The website offers special pages for job seekers, employers, “career explorers,” entrepreneurs and veterans. It has links to job listings, information for employers on how to post jobs and participate in job fairs, a career investment calculator, skills assessment tools, information about community college training programs, a way for entrepreneurs to link up with mentors and help for military veterans looking for jobs.

A variety of businesses and organizations have pledged their support for the website, including Kelley Services, the International Union of Operating Engineers Local 324, universities and community colleges.

Snyder said he hopes that feedback from employers and job seekers will make the site even more useful as more is added to the site over the next six months. The governor sees the Talent Connect website serving a much bigger purpose than job websites such as

A lot of existing job sites are “about finding a job. It’s not about giving advice or counseling or tools to do career building, about what educational background do you need, what are the requirements, where you might find those tools,” he said. “This is a much more encompassing environment to really make Michigan a leader in the country on this in terms of talent.”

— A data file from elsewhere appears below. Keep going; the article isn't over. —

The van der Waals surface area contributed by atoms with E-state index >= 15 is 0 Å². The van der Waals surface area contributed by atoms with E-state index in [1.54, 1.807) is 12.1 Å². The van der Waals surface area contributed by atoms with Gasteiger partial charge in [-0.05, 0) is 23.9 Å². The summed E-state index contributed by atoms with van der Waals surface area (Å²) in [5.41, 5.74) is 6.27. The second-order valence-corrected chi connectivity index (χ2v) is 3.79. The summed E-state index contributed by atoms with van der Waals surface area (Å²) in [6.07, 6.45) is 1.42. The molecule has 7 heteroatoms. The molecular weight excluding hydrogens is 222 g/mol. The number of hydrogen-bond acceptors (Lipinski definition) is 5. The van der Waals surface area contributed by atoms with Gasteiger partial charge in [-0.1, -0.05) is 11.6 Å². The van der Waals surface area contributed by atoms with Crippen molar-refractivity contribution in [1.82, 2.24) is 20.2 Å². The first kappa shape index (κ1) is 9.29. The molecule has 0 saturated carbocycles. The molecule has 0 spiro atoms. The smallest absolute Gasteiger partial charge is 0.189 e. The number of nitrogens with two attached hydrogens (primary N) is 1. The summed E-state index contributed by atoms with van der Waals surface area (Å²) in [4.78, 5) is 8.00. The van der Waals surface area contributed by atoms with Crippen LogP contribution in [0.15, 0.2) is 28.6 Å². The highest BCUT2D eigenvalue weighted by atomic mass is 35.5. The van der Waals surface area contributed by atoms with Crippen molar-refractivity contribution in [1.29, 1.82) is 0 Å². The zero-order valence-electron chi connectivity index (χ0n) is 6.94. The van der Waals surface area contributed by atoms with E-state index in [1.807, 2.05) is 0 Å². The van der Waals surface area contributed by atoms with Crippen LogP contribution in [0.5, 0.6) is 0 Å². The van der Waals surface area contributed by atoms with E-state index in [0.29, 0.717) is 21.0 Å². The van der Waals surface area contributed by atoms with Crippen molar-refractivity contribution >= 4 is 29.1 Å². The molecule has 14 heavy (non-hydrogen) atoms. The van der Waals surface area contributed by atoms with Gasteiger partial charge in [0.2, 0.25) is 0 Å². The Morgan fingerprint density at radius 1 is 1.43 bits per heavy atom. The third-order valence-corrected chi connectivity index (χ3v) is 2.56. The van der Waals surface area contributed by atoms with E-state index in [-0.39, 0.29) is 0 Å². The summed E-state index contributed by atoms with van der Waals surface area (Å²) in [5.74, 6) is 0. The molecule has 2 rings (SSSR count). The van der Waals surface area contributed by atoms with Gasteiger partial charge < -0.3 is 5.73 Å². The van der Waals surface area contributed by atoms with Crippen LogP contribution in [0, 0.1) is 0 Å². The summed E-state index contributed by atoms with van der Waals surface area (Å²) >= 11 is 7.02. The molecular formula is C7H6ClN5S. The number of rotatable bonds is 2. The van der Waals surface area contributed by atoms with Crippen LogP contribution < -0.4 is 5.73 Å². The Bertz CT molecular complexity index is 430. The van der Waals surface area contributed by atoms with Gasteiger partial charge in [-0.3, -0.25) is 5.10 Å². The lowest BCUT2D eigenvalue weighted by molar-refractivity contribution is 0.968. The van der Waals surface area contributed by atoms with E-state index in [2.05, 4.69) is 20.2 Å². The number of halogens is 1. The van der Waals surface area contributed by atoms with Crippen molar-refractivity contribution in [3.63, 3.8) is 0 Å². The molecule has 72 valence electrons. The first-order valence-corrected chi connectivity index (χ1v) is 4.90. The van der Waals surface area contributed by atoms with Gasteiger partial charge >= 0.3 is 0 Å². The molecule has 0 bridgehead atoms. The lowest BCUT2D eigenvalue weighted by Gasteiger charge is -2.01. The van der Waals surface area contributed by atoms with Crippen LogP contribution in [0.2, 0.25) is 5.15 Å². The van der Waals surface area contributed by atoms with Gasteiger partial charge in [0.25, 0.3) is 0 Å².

Snyder’s speech also is expected to touch on encouraging more of Michigan’s residents to earn college degrees. Currently only about 35 percent Michigan adults have a four-year or two-year degree, not enough to fill the new jobs that are being created. The governor also is expected to talk about ways to keep more young adults in the state by encouraging them to train for careers that will lead to Michigan jobs rather than openings in other states.